An essay by Manon Raffard builds on this approach by showing us another of the forms that originality may take. She demonstrates the unexpected value of the work of Luis d’Herdy, who frequently referenced and borrowed from the writings of his contemporaries. D’Herdy, Raffard writes, uses imitation in his writing not only “pour honorer ses modèles, mais aussi pour répondre aux angoisses créatives propres aux littérateurs de la fin-de-siècle” (45). By studying the works from which d’Herdy drew inspiration and the themes and motifs he closely imitated, Raffard reveals how his oeuvre—“une véritable archive exemplifiée de la culture littéraire fin-de-siècle”—can be used to establish a canon of Decadent fiction (47). Her unique methodology proves particularly well poised to meet the volume’s collective goal of unearthing and demonstrating the value of understudied voices; indeed, this approach could be adapted by scholars of other less widely-studied fields to determine what works might constitute a canon in that field.

In her own essay, Kociubińska reexamines the work of that preeminent figure of Decadent fiction, Joris-Karl Huysmans. She highlights the fact that critiques of Huysmans and his novel À rebours by his contemporaries conflated the author and the novel’s main character, Jean des Esseintes. She artfully demonstrates how des Esseintes, far from being Huysmans’s mere alter ego, is in fact carefully crafted into “le personnage le plus original de l’esthète fin-de-siècle” (177). By challenging prior assumptions about not only the novel but also its author, Kociubińska contributes to a more nuanced understanding of Decadent fiction, which has at times been derided for its potential “influence dangereuse” on its readers (175). Kociubińska’s work shows how close attention Decadent authors’ representation of substance abuse, sexual indulgence or, in the case of des Esseintes, mental illness reveal ironies which, in turn, indicate the author’s critical distance from their characters’ excesses. Kociubińska and her collaborators thus perform the work of scholarly rehabilitation: emphasizing and reemphasizing the value of Decadent writers and the intellectual rigor of their work.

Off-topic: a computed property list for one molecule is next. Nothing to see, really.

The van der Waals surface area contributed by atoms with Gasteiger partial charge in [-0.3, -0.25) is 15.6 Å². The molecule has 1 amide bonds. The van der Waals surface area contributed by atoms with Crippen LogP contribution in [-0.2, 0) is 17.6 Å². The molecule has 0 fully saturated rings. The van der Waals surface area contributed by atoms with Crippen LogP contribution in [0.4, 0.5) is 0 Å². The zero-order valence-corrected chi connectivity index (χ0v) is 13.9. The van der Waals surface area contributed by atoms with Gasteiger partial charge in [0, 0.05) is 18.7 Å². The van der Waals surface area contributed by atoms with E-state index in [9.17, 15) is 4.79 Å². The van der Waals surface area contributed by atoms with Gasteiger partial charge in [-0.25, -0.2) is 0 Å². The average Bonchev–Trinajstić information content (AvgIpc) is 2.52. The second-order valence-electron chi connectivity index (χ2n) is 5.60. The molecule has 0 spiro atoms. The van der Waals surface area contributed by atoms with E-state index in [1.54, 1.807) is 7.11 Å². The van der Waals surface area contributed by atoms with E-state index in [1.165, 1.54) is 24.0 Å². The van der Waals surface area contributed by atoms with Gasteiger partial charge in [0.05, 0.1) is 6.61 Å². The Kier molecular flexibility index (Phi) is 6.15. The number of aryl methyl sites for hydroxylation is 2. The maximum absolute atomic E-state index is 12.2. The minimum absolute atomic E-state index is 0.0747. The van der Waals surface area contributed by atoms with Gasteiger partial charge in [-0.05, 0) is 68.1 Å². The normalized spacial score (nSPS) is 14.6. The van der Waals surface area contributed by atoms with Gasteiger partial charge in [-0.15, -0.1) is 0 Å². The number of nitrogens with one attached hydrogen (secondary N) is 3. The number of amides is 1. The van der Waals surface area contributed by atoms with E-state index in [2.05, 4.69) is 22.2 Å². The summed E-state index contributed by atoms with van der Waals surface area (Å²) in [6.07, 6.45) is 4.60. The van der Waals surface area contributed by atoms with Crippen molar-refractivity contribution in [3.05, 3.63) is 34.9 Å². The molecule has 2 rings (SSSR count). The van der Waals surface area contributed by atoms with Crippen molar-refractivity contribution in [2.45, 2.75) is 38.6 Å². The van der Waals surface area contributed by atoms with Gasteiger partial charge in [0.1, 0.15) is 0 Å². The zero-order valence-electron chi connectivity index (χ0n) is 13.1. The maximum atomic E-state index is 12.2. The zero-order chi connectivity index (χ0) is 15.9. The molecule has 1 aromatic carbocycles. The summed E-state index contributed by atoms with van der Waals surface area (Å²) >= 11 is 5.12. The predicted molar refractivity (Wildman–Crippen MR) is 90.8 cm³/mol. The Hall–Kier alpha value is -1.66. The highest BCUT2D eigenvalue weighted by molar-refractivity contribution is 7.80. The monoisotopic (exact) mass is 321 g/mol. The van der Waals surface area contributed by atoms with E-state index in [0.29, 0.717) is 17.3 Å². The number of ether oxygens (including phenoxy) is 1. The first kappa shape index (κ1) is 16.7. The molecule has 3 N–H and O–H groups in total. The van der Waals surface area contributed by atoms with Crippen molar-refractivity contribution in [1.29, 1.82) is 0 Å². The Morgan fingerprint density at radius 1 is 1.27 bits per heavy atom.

It is clear that Kociubińska’s volume and its many contributors have made an important contribution to the field of nineteenth-century French studies and to the study of Decadent fiction in particular. The variety of approaches and perspectives contained within will certainly prove invaluable both for burgeoning scholars and experts alike in not only literary and cultural studies, but also those in fields such as history, gender and sexuality studies, psychology, creative writing, and the fine arts, among others.

Benjamin Fancy
Princeton University